Assisted clients with statistical analysis, interpretation of results, report writing, research design conceptualization and assisting with data management. Using SPSS, conducted various statistical tests including structural equational modeling, ANOVA, ANCOVA, MANOVA, discriminant function analysis, factor analysis, and cluster analysis.

Fulton State Hospital
Psychology Research Coordinator
Summer, 1998 – August 2000

Coordinated assigned research projects. Independently managed and scheduled raters to perform assessments at various outpatient facilities. Coordinated data collection procedures, conceptualized research questions and design, and performed statistical analyses of data. Acquired skills in SPSS, Microsoft Excel, Word, and Access. Projects included: Investigation of Patient Factors that Lead to Successful Outpatient Transitions, Predicting Patient Success in Following Polydypsia Treatment Plans, Investigation of Structured and Unstructured Activity Time Periods and its Relationship to Occurrence of Aggressive Incidents in an Inpatient Forensic Setting, Assessing Risk Factors in Releasing Forensic Clients to the Community.

PEAK Project
Research Coordinator
University of Missouri
Fall, 99 - August 2000

PEAK project (Promoting Empowerment and Achievement via Knowledge) is a research based program model, designed to promote successful achievement in learning and life skills areas. Model is based on Tucker's Theory of African-American children, which posits a self-empowerment theory of achievement. Coordinated data collection efforts, construction of a database, and responsible for analyzing and producing statistical reports. Analyzed data gathered from Peak Project's initial assessment period. Co-authored, prepared, and presented report to a follow-up committee for the Peak Project funding organization.

Assessment Resource Center
Graduate Assistant, Quarter-time Assistantship
University of Missouri
Fall, 1996 - Winter, 1997

Duties included writing statistical programs in the SAS language for student or university-based organization projects. Wrote SAS programs for the following statistical analyses: MANOVA, Logistic Regression, and Descriptive Statistics.

So I have to “start there.” It was not enough for me to say I accepted LGBT individuals and that I was against oppression of the LGBT community. If I wanted to “do more”, what would it look like? What would be the model? Should I read plenty of literature on the LGBT community? Should I take every opportunity to strike down LGBT jokes? Do I fight legislation that prohibits LGBT individuals from having the same privileges and rights as heterosexuals? At this point, I felt I had a problem with credibility and identity. If I wanted to portray myself as a straight ally to the LGBT community, what evidence would I have to back my claim? Where would I start?

As I reflected and talked with others I trustee, I concluded that I could offer my emotional reaction and my beliefs about what was right. I do have noteworthy experiences with LGBT individuals. On one occasion, I was riding in a car with a gay couple, and one man talked about his family’s struggle to accept his gay identity. During that car ride, I remember being silent, wanting to say something to show my understanding, but feeling unable to do so. On another occasion, I remember feeling proud that, while casually talking with friends, a gay man complemented me by saying I could be his date for a school dance. At a wedding, I remember other persons making fun of a gay man, and I felt unable to quell their homophobic remarks. I remember other persons saying that being gay has to be biologically rooted because why would anyone intentionally choose to be gay? There were times I wished I could have done more rather than be silent.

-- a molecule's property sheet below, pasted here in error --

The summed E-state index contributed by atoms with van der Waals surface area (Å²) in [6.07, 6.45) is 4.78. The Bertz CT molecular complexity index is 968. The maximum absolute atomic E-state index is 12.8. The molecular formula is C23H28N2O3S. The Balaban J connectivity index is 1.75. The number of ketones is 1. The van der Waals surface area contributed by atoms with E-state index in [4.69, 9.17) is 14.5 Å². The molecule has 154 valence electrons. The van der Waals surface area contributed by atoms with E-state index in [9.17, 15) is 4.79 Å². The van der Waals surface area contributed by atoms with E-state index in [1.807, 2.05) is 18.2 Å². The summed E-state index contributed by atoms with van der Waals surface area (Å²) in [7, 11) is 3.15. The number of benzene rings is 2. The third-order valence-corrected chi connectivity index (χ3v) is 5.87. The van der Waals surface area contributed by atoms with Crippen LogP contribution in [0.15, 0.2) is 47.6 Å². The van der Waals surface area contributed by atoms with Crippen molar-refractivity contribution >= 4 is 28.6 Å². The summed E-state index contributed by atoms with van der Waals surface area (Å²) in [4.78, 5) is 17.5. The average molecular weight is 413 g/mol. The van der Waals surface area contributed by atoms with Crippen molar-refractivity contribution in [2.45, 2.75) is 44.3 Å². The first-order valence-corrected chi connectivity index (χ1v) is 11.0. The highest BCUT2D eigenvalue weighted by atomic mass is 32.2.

I was afraid that others would question my motives. Why would I speak for LGBT persons if I were not gay? What investment would I possibly have in the LGBT community?

So I had to “start there”. I wanted an active voice. During my internship, I had an opportunity to produce an outreach event. My task was to construct a short program to promote psychology issues for interested college students. I will always remember this opportunity as the time when I “got started”. I decided that I would create an outreach event titled “Being a Straight Ally to the LGBT Community”. As soon as I started, I became nervous; I did a literature search and found nothing substantial on this topic. During my doctoral training, I became extensively involved with multicultural issues. I took several courses, participated in projects and workshops to learn about race issues, ethnic identity, and LGBT issues. During my search, it occurred to me that there were no models or literature that dealt with LGBT straight allies. So I felt even more at a loss because there were few, if any, models that could guide my wish to become a straight ally.

I had to start elsewhere. My internship had three wonderful staff members who proved to be a source of encouragement and validation. It was important for me to feel safe to say, “This is what I want to do. I want to be a credible, confident, ally to the LGBT community. I do not know where to start, I do not know what being an ally would mean, and I do not know how to lead this outreach event.” All three reacted with positive welcome, it was actually refreshing for them to hear that a straight individual wanted to come forward and “do more” for the LGBT community.

Furthermore, my issue of wanting to be “credible” was not an issue for them. My internship staff counselors were right ­ Exactly why did I want to be “credible”? Therefore, my first lesson was examining my need to be “credible”. Turns out, I wanted to be “credible” because I was afraid that others might ridicule me. For example, I was afraid that others would question my motives. Why would I speak for LGBT persons if I were not gay? What investment would I possibly have in the LGBT community? I then realized that this was my first experience of what it is like to live in fear for proclaiming who you truly are. I wanted to be a straight ally, and I was afraid of coming out as a straight ally. I thought that knowledge was the only way to justify my claim as a straight ally. Now, I suddenly realized that I had shared experience of being afraid of being who I want to be. I felt empowered because I was angry that I had to be timid about wanting to be who I wanted to be. I felt angry that there was a possibility that others might ridicule me for wanting to be a straight ally. Rather than retreating in fear, I could fight back this fear.

Click HERE to Peter Yun Ji's Resume